This article was published on July 17, 2020

The Xbox One X and One S digital are dead; long live the Series X

The Xbox One X and One S digital are dead; long live the Series X

Microsoft this week revealed it’ll no longer be making the Xbox One X or the Xbox One S digital edition. Instead, it’ll be focusing on the Xbox Series X, its new baby — though it’ll continue to sell the standard Xbox One S for the foreseeable future.

In a statement to The Verge, a spokesperson said “As we ramp into the future with Xbox Series X, we’re taking the natural step of stopping production on Xbox One X and Xbox One S All-Digital Edition. Xbox One S will continue to be manufactured and sold globally.” Word of console shortages, the One X included, has been going around since the COVID-19 pandemic started, and discontinuing these will likely cause a run on the ones still on store shelves.

This seems like a strange move for Microsoft, given its stance on the next-generation transition. Microsoft has made a big to-do about the Series X not being essential for the Xbox gaming ecosystem upon launch. In other words, as it won’t have launch exclusives and is built to allow you to only buy next-gen games once even if you play them on current consoles, it seemed to be implying the transition would be gradual. This is in contrast to Sony’s approach of “Buy our new console or you can’t play our newest games” — both approaches are valid, but up to now we thought we knew which one each company was taking.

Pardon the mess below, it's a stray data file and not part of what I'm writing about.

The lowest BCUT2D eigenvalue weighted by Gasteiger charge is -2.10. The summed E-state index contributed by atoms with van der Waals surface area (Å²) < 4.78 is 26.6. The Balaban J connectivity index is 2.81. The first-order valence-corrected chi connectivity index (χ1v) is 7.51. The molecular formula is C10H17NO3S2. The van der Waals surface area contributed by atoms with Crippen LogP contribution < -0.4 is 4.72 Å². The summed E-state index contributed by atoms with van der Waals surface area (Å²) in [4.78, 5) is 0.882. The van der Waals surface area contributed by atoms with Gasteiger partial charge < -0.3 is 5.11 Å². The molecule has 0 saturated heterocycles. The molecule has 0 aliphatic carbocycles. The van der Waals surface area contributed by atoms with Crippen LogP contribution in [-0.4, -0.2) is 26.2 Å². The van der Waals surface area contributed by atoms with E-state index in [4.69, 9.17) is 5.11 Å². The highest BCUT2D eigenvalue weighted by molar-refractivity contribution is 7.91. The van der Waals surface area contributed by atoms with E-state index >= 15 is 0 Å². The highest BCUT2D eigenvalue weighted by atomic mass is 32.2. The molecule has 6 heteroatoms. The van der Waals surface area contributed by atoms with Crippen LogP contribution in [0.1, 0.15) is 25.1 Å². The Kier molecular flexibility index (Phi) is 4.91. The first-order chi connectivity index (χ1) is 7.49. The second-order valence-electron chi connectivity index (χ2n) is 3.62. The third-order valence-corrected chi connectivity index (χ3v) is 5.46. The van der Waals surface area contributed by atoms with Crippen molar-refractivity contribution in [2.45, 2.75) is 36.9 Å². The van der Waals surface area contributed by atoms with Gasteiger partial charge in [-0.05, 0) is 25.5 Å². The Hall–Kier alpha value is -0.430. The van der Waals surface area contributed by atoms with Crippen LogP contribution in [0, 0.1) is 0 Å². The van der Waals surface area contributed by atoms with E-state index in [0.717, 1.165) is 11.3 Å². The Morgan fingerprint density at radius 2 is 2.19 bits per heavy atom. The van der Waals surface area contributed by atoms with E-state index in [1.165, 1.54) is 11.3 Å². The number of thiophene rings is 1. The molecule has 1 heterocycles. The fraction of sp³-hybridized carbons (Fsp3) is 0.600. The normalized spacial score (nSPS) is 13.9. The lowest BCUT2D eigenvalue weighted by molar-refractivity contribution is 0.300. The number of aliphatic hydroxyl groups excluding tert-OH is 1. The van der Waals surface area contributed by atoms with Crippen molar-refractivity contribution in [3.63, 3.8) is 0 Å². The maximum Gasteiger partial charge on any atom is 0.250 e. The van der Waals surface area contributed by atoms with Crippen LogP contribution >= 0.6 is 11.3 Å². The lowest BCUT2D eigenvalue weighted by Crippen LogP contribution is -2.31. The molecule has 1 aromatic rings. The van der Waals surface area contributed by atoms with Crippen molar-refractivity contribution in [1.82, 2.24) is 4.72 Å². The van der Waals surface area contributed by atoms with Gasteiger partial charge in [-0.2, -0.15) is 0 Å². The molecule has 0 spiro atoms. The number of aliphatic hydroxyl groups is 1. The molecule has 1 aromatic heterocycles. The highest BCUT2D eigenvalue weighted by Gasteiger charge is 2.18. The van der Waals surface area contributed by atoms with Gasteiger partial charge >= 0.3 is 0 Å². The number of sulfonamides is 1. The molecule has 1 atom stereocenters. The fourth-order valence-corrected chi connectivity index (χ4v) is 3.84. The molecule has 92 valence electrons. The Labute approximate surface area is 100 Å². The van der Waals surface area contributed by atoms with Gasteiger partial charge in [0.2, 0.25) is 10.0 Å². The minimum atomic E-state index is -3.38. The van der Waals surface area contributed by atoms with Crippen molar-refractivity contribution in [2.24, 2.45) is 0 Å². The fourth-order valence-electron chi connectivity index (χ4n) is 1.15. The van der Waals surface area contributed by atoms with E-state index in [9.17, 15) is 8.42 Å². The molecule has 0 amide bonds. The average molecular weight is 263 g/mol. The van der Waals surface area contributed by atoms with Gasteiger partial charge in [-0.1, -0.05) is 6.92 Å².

As for why it’s stopping production on the consoles, there are likely different reasons for each one. A persistent industry rumor has it that Xbox is planning to reveal a second “Xbox Series” console, a completely digital version codenamed “Lockhart.” If true, it’d be easy to see why the company would want to replace the One S digital edition (which has only been on the market a year) with a new digital-only console.

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Regarding the Xbox One X, the reasons for stopping production on that are perhaps a bit less substantive. If I may speculate, it could be because the One X’s raison d’etre is to be a more powerful Xbox One, the most powerful console on the market — a claim to fame which will be moot as soon as the Series X and the PlayStation 5 hit the market. This could also help boost Lockhart’s profile, as the second console would be probably be on a comparable power level to the One X, and there’s no need to muddy the waters.

If these reasons are close to the mark, it’s actually good strategy on Microsoft’s part: keep the Xbox One S on the market just to say you that you did, but make sure there’s no real competition for the next-gen hotness. If gamers want a disc-less Xbox, there’s Lockhart. If they want the really powerful console, there’s the Series X.

Of course, there could be a practical reason why Microsoft might not want to be making four (possibly five) consoles at once: with the pandemic putting resources in a squeeze, Microsoft probably wants to put everything it has into its newest generation. Either way, if you really wanted to own an Xbox One X or a One S digital, now’s your chance to go out and get one.

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